The following is a press release from an organization unaffiliated with Voice of OC. The views expressed here are not those of Voice of OC.

Feb. 11, 2016

FOR MORE INFORMATION:                                        
Joel Zlotnik (714) 560-5713
Eric Carpenter (714) 560-5697

Community Input Sparks Changes to Bus Plan

OCTA Transit Committee recommends modifications to improve service speed and efficiency, and reduce negative impacts on riders

ORANGE – Based on community feedback, the Transit Committee of the Orange County Transportation Authority has recommended multiple changes to its 2016 proposed Bus Service Plan, which is intended to reverse the trend of declining bus ridership.

During the last two months, OCTA collected and reviewed extensive public feedback and conducted additional technical analysis of the plan. This has resulted in a revised plan that modifies 14 of the 35 routes originally proposed for changes. In addition, the revised plan cuts in half the number of riders who would lose service – from 4 percent to 2 percent. The revised plan also addresses impacts to OCTA’s ACCESS customers.

Among other adjustments, OCTA proposes to:

  • Introduce a new Route 150, covering major portions of Routes 51 and 145 that are being eliminated. This new route will run from Costa Mesa to Santa Ana, providing direct service to Santa Ana College and other nearby schools.
  • Retain Route 87 based on feedback from Saddleback Unified School District. Route 87 runs along Alicia Parkway, providing service from Rancho Santa Margarita to Laguna Niguel.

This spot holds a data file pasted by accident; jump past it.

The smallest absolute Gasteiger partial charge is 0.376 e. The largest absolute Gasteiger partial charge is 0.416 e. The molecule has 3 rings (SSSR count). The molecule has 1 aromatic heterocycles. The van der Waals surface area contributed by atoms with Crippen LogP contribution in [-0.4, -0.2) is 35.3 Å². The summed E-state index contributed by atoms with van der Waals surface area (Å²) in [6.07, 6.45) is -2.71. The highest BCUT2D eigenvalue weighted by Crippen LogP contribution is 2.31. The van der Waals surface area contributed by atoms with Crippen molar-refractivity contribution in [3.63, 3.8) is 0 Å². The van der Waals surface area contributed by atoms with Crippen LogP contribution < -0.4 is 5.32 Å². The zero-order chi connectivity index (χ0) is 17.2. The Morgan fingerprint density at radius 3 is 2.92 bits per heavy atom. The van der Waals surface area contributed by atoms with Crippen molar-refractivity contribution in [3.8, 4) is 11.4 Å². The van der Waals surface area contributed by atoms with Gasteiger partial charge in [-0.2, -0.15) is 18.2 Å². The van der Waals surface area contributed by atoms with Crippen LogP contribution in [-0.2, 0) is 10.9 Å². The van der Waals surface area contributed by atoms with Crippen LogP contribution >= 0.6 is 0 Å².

• Extend the hours of the Same-Day Taxi Program for ACCESS users and implement a pilot program to eliminate the $3.60 transfer cost between the same-day taxi and the regular ACCESS service.

The fundamental strategy of the plan is to shift service from low-performing routes to areas where there is higher demand. It’s an effort to better meet the community’s needs by matching limited funding with ridership demand. The plan aims to strike a balance between providing efficient and convenient service, while being as cost-effective as possible.

To gather feedback on the plan, OCTA hosted a public hearing in January. More than 150 bus riders, public transportation advocates and local community representatives were in attendance and a total of 65 speakers, from 24 different cities, shared how they would be impacted by any changes to the bus system.

In addition to the public hearing, approximately 180 transit advocates and bus riders attended a series of four community meetings OCTA hosted throughout the county in December and more than 1,300 comments were submitted via phone, e-mail and an online survey.

The proposed bus service plan is expected to increase ridership by 1.3 million boardings over the next three years and reverse the trend of dropping ridership. Since 2008, OCTA has lost more than 20 million passengers, a reduction of 30 percent.

OCTA’s board of directors will vote on the final plan for the proposed bus system changes at the Feb. 22 board meeting.

For more information on the bus service plan, please visit

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